Sunday, August 31, 2008

Temple Of Heaven

Sunday August 31, 2008 Autumn is approaching here in Beijing and from what our hosts tell us the cool weather is coming. Saturday it was overcast and rainy but Sunday was beautiful. The skies were blue and only a few passing cotton ball clouds could be spotted. We decided to check out the Temple of Heaven.

History from Wikipedia:
The temple complex was constructed from 1406 to 1420 during the reign of the Yongle Emperor, who was also responsible for the construction of the Forbidden City in Beijing. The complex was extended and renamed Temple of Heaven during the reign of the Jiajing Emperor in the 16th century. The Jiajing Emperor also built three other prominent temples in Beijing, the Temple of Sun in the east (日坛), the Temple of Earth in the north (地坛), and the Temple of Moon in the west (月坛). The Temple of Heaven was renovated in the 18th century under the Qianlong Emperor. In 1914, Yuan Shih-kai, then President of the Republic of China, performed a Ming prayer ceremony at the temple, as part of an effort to have himself declared Emperor of China. 
The Temple of Heaven was inscribed as a UNESCO World Heritage Site in 1998 and was described as "a masterpiece of architecture and landscape design which simply and graphically illustrates a cosmogony of great importance for the evolution of one of the world’s great civilizations..." as "the symbolic layout and design of the Temple of Heaven had a profound influence on architecture and planning in the Far East over many centuries." According to Xinhua, in early 2005, the Temple of Heaven underwent a 47 million yuan (5.9 million USD) restoration in preparation for the 2008 Beijing Summer Olympics and the restoration was completed on May 1st, 2006.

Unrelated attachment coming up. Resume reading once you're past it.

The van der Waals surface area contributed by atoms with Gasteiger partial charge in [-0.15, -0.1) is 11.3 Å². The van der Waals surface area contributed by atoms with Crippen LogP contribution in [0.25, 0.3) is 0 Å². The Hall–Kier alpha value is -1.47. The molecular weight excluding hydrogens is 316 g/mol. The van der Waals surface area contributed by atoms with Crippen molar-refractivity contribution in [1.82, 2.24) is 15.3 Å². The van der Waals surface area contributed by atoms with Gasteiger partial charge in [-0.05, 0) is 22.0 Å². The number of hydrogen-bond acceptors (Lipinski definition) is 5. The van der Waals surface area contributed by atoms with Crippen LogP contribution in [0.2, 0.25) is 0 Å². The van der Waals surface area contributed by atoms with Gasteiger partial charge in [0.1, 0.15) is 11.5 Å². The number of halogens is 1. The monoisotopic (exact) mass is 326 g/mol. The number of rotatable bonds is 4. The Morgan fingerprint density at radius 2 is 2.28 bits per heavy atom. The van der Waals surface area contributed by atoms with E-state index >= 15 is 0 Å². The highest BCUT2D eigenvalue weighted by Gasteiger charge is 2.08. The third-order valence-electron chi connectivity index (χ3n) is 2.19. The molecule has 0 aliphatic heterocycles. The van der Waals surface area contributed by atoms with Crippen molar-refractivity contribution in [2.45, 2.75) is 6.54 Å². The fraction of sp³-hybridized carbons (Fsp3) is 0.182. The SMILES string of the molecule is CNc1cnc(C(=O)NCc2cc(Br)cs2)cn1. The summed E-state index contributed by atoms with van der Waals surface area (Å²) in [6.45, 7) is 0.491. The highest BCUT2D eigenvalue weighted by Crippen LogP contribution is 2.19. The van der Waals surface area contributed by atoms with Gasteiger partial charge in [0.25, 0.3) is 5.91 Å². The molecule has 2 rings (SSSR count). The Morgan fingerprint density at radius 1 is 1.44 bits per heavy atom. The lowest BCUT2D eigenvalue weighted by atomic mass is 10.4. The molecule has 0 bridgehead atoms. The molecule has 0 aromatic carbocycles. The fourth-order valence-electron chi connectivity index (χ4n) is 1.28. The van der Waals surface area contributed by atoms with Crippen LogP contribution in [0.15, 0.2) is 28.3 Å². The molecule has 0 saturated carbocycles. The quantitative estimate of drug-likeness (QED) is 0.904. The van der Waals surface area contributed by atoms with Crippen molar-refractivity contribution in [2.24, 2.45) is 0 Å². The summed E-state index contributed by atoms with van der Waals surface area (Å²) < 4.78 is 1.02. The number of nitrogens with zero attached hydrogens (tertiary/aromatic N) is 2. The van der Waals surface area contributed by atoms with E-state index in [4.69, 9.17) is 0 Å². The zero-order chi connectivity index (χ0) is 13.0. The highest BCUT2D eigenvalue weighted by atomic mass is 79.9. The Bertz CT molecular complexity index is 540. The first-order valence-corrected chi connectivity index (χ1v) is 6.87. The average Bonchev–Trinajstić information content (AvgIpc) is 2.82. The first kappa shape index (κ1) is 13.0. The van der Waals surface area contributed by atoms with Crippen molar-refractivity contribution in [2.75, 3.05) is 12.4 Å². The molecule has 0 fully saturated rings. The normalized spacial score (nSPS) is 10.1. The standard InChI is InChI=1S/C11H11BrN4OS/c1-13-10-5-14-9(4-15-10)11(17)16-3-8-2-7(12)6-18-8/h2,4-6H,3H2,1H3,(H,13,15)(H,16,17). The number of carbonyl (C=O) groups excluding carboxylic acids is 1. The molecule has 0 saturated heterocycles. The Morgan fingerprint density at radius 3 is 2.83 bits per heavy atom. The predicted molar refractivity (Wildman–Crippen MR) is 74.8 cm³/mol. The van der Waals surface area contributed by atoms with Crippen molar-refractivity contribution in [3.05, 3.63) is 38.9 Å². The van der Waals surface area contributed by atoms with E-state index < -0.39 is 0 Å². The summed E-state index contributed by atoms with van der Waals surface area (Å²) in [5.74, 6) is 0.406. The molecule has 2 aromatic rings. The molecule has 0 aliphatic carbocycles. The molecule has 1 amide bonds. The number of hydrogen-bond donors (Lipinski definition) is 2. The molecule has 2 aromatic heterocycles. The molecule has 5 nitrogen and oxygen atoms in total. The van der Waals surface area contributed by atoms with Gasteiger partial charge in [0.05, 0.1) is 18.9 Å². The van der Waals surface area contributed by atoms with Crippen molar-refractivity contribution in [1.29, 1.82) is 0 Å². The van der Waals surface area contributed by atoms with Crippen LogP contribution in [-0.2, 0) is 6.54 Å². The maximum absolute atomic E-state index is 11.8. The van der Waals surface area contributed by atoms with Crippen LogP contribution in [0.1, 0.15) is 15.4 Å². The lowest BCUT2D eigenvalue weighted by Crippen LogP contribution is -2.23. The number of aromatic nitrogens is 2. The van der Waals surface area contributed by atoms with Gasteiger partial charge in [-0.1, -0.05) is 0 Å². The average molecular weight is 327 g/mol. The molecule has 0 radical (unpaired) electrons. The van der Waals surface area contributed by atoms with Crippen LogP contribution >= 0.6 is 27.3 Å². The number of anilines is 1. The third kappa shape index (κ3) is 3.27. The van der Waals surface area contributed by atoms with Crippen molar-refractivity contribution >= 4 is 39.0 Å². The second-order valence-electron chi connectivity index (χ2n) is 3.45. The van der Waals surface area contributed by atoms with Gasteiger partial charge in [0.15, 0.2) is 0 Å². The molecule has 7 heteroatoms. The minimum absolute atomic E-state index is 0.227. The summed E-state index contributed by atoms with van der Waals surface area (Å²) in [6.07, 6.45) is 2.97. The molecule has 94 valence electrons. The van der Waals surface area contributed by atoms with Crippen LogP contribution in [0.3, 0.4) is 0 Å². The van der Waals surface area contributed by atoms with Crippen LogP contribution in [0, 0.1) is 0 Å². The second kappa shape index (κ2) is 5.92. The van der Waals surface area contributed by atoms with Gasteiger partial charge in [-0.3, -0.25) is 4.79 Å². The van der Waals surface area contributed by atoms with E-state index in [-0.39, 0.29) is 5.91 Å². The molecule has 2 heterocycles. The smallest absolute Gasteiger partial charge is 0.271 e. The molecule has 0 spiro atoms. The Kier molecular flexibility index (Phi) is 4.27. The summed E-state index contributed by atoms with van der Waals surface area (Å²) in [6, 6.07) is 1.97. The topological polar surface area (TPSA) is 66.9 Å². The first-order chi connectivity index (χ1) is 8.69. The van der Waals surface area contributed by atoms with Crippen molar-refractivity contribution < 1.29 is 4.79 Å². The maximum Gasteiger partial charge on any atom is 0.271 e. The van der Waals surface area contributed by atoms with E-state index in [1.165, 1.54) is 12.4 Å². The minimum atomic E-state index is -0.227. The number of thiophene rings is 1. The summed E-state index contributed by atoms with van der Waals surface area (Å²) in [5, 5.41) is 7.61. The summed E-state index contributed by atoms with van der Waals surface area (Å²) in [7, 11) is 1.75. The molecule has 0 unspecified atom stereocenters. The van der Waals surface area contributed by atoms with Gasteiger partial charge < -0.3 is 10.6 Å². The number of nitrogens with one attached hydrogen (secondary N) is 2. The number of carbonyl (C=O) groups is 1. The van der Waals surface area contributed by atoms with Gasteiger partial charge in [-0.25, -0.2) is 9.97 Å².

We took the subway to the site. We started on line 13 transferred to line 2 and then again to line 5. It took about an hour and was fun. We always get a seat on the subway especially when Olivia is in her pack on Shawn's back. We exited the station and we were right at the East Gate to the park. We paid our admission fee of 35 yuan (a little over $5) and that entitled us to entrance to all buildings in the park. Alternatively you can  pay 15 yuan and that entitles you to entrance to the park grounds only. We entered the gate and walked up a beautiful tree lined roadway that framed the Hall of Prayers for Good Harvests building. This building is a famous landmark here in Beijing.

As we approached the site there was another structure called the Long Corridor similar to the one at the Summer Palace. People were sitting around enjoying a relaxing Sunday in the shade.

We entered the courtyard of the Hall of Prayers for Good Harvests and were absolutely blown away by the beauty of the place. The blue tile roofs gleamed in the sun and were a nice contrast against the clear blue sky and the white marble really popped in the bright sun.

Interesting fact about this building is it's made from all wood and no nails were used in its construction. The building is on a high hill in Beijing and gives some great views especially on such a clear day. You can even see the mountains in this picture.